France campaign aims to end selfies on rail tracks
France's national rail operator is warning people not to take selfies on tracks as reported incidents rise during the coronavirus pandemic.
The SNCF railway company said people were trespassing and taking dangerous risks to capture images at a time of reduced rail services and surveillance.
This week the operator began publishing a series of video messages it said would continue to run until next month.
Along with France, the UK has also seen a recent a rise in such incidents.
The SNCF launched the new video series on social media networks on Monday, using the hashtag #SurLesRails (#OnRails). It said the content of the posts was "inspired by real events".
The campaign uses slogans such as "taking pictures on the tracks is to risk never taking pictures again", and highlights the dangers including the risk of being hit by a train, high-voltage electrocution and a serious fall.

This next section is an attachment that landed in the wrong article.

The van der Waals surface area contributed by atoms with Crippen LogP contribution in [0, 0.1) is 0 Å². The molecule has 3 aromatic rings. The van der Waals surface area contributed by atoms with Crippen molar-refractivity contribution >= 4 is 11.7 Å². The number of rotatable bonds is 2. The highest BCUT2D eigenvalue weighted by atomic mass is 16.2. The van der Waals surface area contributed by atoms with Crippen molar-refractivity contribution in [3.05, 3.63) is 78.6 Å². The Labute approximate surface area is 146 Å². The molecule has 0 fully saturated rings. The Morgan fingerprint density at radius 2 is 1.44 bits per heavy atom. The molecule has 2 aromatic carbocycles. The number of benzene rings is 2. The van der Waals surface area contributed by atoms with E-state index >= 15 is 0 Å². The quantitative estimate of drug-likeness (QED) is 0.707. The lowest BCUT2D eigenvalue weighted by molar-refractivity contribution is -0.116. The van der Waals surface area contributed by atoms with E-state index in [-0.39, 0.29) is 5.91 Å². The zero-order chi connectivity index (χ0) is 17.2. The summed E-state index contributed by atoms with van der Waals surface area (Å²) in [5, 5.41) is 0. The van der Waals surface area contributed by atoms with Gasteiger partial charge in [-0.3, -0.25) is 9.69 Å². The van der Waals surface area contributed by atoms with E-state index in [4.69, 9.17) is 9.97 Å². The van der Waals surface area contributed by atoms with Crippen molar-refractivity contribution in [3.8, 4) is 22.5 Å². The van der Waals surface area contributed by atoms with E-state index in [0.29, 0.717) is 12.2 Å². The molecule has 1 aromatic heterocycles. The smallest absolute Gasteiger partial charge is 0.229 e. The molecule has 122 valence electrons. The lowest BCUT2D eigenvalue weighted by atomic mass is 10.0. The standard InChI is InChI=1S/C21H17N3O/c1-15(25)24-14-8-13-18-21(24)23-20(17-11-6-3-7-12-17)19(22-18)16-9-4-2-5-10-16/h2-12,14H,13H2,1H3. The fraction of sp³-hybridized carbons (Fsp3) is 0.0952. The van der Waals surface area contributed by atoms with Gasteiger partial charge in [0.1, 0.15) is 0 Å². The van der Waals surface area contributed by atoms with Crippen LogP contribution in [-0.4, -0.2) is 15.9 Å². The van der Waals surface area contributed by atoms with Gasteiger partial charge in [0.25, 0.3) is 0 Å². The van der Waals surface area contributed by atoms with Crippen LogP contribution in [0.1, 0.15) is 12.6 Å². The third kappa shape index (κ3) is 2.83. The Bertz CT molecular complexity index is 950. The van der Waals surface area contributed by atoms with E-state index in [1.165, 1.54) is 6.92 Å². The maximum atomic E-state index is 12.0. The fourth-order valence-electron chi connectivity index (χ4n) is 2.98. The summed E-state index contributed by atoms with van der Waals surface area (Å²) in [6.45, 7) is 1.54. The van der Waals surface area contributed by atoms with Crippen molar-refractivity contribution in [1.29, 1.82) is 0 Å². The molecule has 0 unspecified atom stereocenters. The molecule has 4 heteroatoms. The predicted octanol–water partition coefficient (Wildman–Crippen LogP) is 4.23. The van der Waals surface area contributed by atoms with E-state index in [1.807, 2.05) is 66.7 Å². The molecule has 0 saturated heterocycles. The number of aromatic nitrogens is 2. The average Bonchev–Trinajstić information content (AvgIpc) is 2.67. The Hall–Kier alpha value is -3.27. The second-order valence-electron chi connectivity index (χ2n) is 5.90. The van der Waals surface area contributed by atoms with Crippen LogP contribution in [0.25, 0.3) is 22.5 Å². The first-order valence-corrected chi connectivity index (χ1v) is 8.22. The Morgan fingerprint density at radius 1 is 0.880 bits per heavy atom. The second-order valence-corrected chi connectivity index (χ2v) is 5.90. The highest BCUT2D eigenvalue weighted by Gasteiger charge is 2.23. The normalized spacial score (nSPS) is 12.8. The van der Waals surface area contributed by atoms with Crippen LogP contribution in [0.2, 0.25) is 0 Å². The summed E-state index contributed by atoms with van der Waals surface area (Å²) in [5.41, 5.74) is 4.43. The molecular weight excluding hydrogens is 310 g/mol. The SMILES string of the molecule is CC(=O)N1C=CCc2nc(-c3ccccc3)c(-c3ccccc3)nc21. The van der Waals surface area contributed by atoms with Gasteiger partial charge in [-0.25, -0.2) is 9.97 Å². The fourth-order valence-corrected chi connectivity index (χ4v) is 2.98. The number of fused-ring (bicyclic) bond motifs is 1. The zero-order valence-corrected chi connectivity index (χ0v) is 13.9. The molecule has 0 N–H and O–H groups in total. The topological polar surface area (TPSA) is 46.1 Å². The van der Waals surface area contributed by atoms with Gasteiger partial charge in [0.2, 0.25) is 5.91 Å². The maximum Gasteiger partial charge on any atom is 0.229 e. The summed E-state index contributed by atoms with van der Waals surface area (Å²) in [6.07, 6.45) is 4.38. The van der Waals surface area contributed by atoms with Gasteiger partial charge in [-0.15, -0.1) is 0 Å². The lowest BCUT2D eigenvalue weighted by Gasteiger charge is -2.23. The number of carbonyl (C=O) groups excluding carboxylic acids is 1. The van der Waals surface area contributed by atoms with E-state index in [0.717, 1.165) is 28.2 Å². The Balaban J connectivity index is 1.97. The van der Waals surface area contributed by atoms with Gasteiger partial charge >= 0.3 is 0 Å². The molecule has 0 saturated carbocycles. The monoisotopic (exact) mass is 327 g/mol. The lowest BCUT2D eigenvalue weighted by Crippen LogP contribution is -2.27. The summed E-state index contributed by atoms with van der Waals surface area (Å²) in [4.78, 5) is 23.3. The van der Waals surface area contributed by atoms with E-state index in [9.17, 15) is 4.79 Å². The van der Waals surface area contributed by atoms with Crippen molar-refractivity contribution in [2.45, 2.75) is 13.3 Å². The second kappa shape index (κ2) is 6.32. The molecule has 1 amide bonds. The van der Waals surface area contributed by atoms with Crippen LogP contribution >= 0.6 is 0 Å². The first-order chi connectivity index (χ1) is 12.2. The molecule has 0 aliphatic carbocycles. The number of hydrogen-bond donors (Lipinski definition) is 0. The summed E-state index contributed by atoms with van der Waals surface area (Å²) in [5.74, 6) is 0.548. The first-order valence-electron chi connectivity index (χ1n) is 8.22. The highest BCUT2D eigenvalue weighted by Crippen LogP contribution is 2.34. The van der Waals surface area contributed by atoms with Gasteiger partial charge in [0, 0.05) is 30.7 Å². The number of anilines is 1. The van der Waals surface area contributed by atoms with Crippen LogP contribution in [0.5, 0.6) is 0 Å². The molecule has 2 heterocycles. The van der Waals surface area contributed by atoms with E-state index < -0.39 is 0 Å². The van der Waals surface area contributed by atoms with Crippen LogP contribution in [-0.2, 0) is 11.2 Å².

The SNCF said that new guidance would be released each week as part of an ongoing risk prevention campaign.
Measures introduced in the country last year to help reduce the spread of Covid-19 have meant that fewer trains have been in use, while track maintenance work and surveillance has also been reduced.
The SNCF said that this was likely to be behind an increase in reported incidents of people visiting sites illegally and taking pictures, which are then shared on social media sites such as Instagram.
"Every week in France, a fatal accident near or on the railways is caused by risky behaviour," the operator said.
The SNCF said that last year about 10,000 trespassing incidents were recorded, including 23 fatalities and 11 serious injuries. It said this was a significant increase on previous years, without providing details.
In the UK, figures released by Network Rail and the British Transport Police for 2020 showed that November saw "a staggering 75% increase in youth" railway trespassing incidents, compared with the previous year.
The figures also showed an increase of such incidents by as much as 40% over the summer compared with 2019.